South gate, Sanchi. Middle section of bottom architrave on back of South gate, working drawing of left hand section
Artist: Maisey, Frederick Charles (1825-1892)
Medium: Pencil on paper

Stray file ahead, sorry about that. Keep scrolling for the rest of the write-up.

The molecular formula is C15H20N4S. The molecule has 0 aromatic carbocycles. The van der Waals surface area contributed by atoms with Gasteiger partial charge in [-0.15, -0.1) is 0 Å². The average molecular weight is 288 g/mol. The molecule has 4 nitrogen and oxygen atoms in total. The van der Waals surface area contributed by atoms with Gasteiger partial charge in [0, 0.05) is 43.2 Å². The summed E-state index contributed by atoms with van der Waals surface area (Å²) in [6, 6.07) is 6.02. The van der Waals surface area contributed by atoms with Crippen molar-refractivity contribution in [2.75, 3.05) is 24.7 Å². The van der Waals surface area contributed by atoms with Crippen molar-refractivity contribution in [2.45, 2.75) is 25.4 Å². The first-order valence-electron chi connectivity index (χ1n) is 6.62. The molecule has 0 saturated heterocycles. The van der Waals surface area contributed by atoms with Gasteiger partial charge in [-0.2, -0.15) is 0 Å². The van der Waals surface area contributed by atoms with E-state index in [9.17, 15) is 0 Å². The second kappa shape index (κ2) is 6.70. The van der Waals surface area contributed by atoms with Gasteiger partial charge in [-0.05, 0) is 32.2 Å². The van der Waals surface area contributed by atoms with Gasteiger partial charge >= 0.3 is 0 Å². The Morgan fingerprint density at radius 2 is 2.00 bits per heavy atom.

Pencil drawing by Frederick Charles Maisey, dated 1847-1854, of the left hand section of the scene of the War over the Buddha's relic at the Stupa of Sanchi. This scene is carved on the middle section of the bottom architrave on the back of the South gateway. This is a working drawing for part of the final plate published in Maisey's 'Sanchi and its Remains' of 1892. Lieutenant Maisey spent the cool seasons of 1849-50 and 1850-51 at Sanchi to prepare an illustrated Govenment report of the antiquities of the site. He was joined by Major Alexander Cunningham in 1851. The result of his work was published in 'Sanchi and its remains' of 1892, illustrated by reproductions of his own drawings. The Buddhist site of Sanchi is of outstanding importance for the number and variety of its monuments and sculptures as it has preserved numerous Buddhist structures, mostly stupas, built between the third century BC and the sixth to seventh centuries AD. Stupas are Buddhist monuments consisting of a domed-shaped mound often containing sacred relics. Situated in a peaceful and meditative site crowning a hilltop, Sanchi was ideally located in close proximity to the prosperous city of Vidisha. The foundations of this monastic centre were laid by the emperor Ashoka (reigned circa 269-232 BC.) who built the original stupa (Stupa1) and erected a monolithic pillar in the third century BC. The stupa was later enlarged and encased in stone around the1st century BC under the Shungas and four magnificently carved gateways called toranas were added at the cardinal points. These consist of square posts supporting three curved architraves with scrolled ends. They are completely covered with relief sculptures depicting Jatakas (stories of the Buddha's earlier incarnations), scenes from the life of the historical Buddha and Buddhist symbols. In the earliest stages Buddhist art was aniconic and therefore Buddha was never represented in human form. His presence was alluded through emblems such as a riderless horse, an empty throne beneath a bodhi tree, a wheel or a trident.